Supremely fit and equipped with powerful shots and an ice-cool temperament, Rod Laver was all but invincible in his prime.
However, he believes he would struggle to make an impact today, even with the benefit of modern racket technology and sports science.
“It would be tough for me,” Laver said. “My mechanics would have to be totally changed from a serve-volleying person to just a baseliner. Would I be capable of hitting the ball over the net 20 and 30 times and hitting it deep and accurate all the time? I don’t think that would be in me. I never tried to do that in my career. I figured if I got it over the net five times: ‘I’m doing good. I’m going to the net.’
“But a lot of that came from the grass. When you got pretty raw grass out there, you couldn’t let the ball bounce too many times because you knew it was going to run along the ground, so you had to get to the net.”
Laver, who has lived in California for many years, also believes that his 5ft 8in frame would have counted against him in an era dominated by bigger players. “If you’re not 6ft 2in or 6ft 4in you’d have to do a lot of other things well to combat the bigger man,” Laver said.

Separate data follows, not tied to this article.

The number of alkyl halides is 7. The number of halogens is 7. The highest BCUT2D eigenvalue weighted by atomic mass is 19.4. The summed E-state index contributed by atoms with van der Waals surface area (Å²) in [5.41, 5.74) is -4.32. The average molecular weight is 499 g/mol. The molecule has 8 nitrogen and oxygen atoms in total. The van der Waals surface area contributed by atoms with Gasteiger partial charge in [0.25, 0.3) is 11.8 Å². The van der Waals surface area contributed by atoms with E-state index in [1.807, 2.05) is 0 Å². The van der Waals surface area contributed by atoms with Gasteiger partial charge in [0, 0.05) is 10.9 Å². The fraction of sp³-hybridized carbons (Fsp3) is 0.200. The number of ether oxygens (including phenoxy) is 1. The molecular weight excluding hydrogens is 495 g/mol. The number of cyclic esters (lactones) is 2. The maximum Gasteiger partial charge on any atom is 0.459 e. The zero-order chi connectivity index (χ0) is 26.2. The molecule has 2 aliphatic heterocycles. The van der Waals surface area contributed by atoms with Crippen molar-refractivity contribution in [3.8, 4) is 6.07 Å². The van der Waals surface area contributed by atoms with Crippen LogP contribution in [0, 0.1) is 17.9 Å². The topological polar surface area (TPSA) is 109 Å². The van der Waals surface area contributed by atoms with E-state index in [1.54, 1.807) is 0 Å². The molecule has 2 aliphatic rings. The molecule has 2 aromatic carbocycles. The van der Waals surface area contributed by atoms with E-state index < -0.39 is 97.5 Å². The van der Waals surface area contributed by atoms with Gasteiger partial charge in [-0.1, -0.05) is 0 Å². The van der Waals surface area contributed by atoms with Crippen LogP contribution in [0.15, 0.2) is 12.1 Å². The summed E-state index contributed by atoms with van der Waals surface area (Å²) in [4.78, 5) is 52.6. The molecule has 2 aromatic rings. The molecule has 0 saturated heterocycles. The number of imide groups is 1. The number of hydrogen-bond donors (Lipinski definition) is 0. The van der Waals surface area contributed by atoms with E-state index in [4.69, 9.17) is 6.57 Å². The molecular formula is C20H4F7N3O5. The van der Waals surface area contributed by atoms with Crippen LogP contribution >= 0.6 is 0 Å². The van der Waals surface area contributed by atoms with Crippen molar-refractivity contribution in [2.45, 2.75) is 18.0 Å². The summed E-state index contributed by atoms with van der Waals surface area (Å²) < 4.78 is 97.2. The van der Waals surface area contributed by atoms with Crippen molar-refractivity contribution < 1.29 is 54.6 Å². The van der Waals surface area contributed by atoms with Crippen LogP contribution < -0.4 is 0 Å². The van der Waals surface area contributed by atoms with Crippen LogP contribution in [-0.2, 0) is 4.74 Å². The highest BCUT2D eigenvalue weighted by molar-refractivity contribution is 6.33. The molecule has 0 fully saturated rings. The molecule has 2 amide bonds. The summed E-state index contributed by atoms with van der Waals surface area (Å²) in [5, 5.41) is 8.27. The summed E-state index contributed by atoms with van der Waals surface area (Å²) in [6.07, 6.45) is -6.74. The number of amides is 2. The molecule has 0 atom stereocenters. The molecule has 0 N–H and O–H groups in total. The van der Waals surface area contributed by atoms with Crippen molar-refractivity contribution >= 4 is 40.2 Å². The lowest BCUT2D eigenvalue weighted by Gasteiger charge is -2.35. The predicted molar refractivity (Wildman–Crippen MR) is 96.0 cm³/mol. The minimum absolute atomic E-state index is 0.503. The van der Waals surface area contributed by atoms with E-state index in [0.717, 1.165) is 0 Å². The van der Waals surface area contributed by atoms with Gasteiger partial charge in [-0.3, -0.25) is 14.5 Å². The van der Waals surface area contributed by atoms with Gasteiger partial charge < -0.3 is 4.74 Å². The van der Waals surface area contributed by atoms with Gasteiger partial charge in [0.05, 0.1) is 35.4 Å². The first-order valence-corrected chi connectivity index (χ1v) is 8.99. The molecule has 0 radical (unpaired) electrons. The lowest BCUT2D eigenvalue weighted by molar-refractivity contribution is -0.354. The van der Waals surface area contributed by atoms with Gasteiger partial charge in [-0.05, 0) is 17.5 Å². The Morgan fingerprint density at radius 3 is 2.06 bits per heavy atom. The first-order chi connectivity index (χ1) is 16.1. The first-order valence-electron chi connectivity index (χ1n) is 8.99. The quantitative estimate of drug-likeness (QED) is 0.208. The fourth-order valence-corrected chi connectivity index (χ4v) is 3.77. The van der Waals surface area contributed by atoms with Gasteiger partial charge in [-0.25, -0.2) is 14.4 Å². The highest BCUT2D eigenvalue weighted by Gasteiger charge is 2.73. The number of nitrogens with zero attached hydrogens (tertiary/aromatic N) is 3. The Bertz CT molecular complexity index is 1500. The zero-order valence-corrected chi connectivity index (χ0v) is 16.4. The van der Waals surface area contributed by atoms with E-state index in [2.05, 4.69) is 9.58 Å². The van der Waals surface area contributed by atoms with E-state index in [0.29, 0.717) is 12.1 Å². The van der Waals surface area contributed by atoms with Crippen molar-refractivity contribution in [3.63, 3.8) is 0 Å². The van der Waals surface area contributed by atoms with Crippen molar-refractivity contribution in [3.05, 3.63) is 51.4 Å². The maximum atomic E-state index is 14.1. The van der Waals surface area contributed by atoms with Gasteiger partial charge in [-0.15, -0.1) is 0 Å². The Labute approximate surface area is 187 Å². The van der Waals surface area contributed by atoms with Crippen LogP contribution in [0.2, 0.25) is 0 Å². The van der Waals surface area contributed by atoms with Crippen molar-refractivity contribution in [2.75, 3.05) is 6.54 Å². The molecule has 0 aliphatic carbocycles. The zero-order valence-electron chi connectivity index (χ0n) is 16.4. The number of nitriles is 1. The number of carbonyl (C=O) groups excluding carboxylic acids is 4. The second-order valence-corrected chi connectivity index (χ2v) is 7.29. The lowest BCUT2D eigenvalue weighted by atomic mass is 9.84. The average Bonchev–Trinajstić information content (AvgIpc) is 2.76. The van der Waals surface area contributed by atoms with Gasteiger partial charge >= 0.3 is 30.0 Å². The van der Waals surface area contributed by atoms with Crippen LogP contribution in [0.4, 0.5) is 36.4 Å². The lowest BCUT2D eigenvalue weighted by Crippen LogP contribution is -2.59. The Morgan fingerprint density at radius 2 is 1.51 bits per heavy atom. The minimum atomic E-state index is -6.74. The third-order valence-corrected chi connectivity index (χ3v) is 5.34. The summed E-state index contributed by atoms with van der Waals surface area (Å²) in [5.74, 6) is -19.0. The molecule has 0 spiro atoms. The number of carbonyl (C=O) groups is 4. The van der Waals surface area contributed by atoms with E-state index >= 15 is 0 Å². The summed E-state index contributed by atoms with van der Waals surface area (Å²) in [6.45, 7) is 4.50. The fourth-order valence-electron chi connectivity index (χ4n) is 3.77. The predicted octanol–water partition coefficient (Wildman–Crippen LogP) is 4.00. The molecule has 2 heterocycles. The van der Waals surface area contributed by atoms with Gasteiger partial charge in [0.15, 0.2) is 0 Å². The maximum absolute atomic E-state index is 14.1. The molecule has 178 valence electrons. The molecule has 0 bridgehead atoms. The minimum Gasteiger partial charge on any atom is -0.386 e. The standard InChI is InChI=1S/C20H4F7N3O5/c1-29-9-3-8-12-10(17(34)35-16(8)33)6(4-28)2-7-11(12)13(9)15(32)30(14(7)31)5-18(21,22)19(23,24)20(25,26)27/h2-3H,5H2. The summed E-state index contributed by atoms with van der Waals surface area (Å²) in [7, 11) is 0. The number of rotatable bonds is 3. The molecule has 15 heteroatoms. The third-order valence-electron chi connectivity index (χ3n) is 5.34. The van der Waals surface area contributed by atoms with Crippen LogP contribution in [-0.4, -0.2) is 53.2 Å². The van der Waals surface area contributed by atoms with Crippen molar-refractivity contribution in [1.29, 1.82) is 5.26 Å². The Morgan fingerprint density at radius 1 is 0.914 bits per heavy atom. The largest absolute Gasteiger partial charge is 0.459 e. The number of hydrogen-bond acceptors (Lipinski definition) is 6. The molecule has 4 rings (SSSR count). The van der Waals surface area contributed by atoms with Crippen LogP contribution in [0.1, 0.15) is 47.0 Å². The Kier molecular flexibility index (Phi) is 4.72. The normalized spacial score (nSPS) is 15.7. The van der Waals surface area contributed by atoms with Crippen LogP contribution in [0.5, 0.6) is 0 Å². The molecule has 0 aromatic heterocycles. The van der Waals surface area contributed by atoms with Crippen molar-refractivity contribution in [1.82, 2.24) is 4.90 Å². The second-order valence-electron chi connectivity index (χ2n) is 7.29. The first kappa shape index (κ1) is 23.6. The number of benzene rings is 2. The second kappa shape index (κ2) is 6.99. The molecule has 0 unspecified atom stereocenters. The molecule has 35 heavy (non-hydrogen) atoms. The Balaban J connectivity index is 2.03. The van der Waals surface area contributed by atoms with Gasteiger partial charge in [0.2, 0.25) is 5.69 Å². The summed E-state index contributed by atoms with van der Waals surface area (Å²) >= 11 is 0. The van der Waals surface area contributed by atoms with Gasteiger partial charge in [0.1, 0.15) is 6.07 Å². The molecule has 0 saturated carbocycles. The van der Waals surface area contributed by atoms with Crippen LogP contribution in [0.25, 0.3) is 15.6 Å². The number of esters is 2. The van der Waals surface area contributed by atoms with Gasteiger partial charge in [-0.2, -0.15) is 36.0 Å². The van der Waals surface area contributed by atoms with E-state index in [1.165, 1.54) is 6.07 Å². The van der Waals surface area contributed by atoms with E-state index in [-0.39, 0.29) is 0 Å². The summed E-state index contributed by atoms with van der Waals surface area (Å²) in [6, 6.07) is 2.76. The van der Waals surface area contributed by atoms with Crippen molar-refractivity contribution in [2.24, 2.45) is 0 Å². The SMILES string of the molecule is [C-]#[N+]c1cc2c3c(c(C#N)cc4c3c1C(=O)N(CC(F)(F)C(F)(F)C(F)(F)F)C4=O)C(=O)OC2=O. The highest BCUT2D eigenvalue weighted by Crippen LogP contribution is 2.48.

Recalling he had “once sprained an ankle”, Laver said playing mostly on grass had meant he rarely suffered injuries. “The biggest problem with injuries now is the way they play,” he said. “It’s so amazingly tough. They’re playing from the baseline most of the time. Your shoulders and wrists, they’ve got to take a beating. You only have to mishit the ball a few times before something starts to give.”
Laver said the key to his two calendar Grand Slams had been learning to play on clay. “I was over in Europe when I was young and I just said: ‘Book me into all the tournaments. I’ve got to learn how to play on this stuff. I want to go not in the cheap little places where you can get an easy win, I want to be where all the best players are and I want to be in there all the time.’ Finally it caught on.”Reuse content